2003 Mitsubishi Airtrek Turbo 2.0L from Australia and New Zealand


Wolf in sheep's clothing


IACV (idle air control valve) intermittently plays up, which is a common issue on these cars; either replace the unit or lightly keep your foot on the throttle to stop stalling. Only occurs occasionally on cold start up, and nothing else has gone wrong.

Note: these use a INVECSII transmission (F5a51) and are prone to failure, primarily due to the wavespring breaking and lodging in the transmission pump. If you purchase this vehicle, I recommend replacing the wavespring with a solid aftermarket unit and servicing the transmission approx. every 30,000km. It also doesn't hurt to purchase an additional transmission cooler to keep the ambient temperature down.

General Comments:

Surefooted, comfortable and practical ride, with near instant response from factory TD04-15T turbocharger. The engine is a detuned (177kW) version of the iconic 4G63T shared with the Evolution 7; 0-100km/h can be done with in approx. 7 seconds.

Maintenance is on the high side as this car won't tolerate poor servicing! Fuel economy is average (8.3l/100km open road, 15l/100km city).

Although it is classified as a SUV/station wagon, it is small, with just enough room to fit my families luggage for a weekend road trip, and the interior is plain and simple with no bells and whistles.

I bought this simply because of the practicality, reliability, safety and instant power that it offers. This is a very fun car to drive with many options to increase the power if you wish to do so.

Would you buy another car from this manufacturer? Don't Know

Review Date: 30th July, 2016

2004 Mitsubishi Airtrek 2.0 turbo from Malaysia


It's an Evolution 7.5 GTA in a bigger body!


Cracked turbo manifold at barely 70000 km - replaced and costs a bomb. Cheaper or almost equal in having a custom banana manifold.

Failed air flow sensor at 90000 km - replaced and costs a bomb. Has been running fine until now.

Clogged fuel filter at 75000 km - replaced twice, could be caused by the quality of petrol we have in Malaysia.

Failed actuators (when bought at 60000 km), leading to the need to install a manual boost controller, which then leads to over boost, which damaged a few valves in the process. Had a top overhaul, and running fine until now.

General Comments:

It is a quick car, behaves very well on the road due to its engine output and the 4WD nature of the car.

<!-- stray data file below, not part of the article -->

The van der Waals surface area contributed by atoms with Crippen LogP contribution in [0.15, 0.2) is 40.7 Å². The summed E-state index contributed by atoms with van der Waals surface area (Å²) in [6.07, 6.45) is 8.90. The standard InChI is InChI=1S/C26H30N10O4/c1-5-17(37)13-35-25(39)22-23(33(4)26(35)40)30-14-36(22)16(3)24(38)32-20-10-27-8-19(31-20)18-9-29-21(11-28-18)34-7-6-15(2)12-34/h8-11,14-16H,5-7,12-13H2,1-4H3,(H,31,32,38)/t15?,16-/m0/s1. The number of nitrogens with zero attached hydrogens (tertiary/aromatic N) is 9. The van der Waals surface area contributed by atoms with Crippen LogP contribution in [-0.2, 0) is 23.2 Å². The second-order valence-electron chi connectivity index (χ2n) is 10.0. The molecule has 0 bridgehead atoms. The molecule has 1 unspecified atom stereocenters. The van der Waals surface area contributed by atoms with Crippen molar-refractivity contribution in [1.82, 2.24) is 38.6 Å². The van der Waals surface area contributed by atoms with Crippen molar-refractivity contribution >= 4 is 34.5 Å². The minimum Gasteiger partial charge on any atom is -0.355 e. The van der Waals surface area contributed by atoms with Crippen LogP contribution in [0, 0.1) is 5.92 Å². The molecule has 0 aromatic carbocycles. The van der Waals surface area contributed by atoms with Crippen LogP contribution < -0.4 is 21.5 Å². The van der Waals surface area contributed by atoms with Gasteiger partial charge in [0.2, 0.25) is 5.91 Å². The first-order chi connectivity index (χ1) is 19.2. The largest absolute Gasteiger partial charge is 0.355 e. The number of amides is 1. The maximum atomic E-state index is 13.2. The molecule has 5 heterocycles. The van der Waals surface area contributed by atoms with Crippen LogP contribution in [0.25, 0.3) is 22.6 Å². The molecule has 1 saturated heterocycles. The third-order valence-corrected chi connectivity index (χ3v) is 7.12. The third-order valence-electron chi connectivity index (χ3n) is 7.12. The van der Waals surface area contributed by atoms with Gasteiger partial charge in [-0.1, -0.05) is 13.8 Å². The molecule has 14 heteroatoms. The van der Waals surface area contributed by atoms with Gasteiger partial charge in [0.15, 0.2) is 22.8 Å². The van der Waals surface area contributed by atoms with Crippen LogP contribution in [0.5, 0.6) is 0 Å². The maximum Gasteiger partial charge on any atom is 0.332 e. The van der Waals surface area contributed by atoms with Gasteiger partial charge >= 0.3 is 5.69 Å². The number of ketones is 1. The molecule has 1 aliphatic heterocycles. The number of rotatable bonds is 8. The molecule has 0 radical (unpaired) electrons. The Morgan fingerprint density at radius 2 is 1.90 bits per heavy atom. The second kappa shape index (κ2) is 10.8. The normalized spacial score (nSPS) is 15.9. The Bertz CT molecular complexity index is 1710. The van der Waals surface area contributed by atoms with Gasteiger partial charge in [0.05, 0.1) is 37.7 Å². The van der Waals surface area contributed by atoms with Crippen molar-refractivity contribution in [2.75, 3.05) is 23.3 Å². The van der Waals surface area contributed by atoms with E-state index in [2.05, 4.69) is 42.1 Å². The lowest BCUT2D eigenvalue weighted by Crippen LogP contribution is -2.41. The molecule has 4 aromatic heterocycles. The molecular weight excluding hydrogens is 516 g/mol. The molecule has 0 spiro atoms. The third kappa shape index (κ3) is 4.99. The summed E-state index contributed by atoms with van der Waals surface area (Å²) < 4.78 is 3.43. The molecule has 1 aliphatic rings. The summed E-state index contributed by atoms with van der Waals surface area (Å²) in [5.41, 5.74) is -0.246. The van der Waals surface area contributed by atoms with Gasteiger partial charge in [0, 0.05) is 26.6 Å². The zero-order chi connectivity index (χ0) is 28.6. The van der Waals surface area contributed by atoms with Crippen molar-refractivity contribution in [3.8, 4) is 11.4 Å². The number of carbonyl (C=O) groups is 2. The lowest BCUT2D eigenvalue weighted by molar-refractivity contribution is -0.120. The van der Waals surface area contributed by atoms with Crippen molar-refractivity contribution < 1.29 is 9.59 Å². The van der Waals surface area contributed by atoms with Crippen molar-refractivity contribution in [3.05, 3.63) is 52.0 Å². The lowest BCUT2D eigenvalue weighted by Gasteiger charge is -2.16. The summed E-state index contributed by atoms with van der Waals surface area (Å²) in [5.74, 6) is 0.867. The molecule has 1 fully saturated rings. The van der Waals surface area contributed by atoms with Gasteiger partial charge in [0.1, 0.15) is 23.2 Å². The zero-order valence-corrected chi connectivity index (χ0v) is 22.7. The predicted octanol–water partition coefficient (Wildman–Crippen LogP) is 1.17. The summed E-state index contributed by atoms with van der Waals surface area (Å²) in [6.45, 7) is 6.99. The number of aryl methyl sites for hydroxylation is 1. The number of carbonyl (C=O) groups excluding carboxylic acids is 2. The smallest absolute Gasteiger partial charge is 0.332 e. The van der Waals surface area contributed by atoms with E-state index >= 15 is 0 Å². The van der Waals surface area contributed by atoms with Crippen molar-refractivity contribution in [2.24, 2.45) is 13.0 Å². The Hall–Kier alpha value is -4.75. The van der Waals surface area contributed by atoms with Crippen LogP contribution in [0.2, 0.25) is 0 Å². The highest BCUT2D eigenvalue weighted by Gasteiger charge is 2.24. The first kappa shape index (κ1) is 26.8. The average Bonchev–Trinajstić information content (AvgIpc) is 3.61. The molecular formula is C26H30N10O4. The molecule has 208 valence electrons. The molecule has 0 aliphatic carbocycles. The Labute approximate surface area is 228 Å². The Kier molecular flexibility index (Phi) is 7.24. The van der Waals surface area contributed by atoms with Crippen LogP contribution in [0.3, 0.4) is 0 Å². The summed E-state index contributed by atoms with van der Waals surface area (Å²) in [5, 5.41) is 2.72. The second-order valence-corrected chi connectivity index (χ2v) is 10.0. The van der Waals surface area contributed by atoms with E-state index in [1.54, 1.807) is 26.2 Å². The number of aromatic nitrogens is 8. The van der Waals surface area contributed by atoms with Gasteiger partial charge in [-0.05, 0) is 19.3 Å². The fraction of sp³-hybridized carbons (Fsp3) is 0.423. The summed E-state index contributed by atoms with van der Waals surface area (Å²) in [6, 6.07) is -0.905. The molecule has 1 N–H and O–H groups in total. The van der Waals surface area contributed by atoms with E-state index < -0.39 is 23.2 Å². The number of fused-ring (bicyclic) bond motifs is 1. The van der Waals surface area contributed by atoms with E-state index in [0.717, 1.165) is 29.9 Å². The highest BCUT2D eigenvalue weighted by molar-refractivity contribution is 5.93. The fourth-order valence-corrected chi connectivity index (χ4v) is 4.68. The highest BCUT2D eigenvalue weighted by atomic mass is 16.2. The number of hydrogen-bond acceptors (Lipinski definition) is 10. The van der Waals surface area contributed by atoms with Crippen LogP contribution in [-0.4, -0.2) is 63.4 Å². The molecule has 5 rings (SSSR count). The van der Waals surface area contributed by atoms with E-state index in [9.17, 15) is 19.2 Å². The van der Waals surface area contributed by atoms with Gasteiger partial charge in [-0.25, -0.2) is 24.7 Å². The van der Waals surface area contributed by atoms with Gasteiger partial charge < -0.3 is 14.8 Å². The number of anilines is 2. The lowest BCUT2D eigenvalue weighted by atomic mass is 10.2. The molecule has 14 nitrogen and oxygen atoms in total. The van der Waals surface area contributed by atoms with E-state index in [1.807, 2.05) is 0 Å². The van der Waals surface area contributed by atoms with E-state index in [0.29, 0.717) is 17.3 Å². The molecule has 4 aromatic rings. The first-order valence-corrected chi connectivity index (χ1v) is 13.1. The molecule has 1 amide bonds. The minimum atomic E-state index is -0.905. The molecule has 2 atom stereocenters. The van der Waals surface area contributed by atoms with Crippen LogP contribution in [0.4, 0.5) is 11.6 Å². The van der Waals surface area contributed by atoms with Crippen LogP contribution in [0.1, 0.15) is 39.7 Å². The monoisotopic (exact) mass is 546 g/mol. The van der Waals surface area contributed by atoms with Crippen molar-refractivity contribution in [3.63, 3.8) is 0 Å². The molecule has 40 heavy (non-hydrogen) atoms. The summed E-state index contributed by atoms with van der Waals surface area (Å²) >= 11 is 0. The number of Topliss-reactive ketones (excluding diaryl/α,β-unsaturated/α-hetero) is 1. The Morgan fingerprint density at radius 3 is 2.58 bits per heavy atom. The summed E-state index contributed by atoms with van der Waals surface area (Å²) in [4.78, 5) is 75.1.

Maintenance is quite on the high side, considering the car is used mostly for long distance journeys above 300 km and weekend trips. Parts are available easily, but costs are much higher than my Nissan.

Somehow runs smoother the longer distance you travel.

Requires that it's run only on RON 97 and above.

Fuel consumption gets much better for long distance/highways and very bad in stop-go traffic, perhaps due to its cruising nature of the semi auto gearbox (5-speed shiftronic). A full tank of 60-litre will give me 500 km for long distance, but only 350 km for mixed driving.

Cruising is smooth, and handling at high speed is superb. Had the speed limiter removed, and can easily climb to a top speed of 200 and beyond - effortless.

RPM at 100 km/h is 1800, and 170 km/h is around 3400.

Function over style - love the interior and its accessories e.g. cup holders, storage area, climate control, luggage space, flexibility of the seats to be folded down and adjusted to the maximum, amongst others.

Would you buy another car from this manufacturer? Don't Know

Review Date: 10th March, 2011

21st Feb 2012, 12:45

Hello, if your turbo wastegate actuator was faulty, a boost controller of any type is going to be irrelevant (all you can do is increase boost, not lower it from standard), so I'm not surprised if it was 'overboosting'. A boost controller can only operate a fully functioning actuator. If the wastegate is faulty, it won't fully open (or at all) to let out excess boost - no matter what you attach to it. So if anyone else has this problem, just get a second hand actuator and replace it. Easy job.

11th Oct 2016, 00:01

If you fit a stabiliser bar across the engine bay, be aware that this will obscure the chassis number. So for the Japanese Shaken, remove it and then refit after you pass the Shaken inspection.

Jack, the Japan Alps Brit.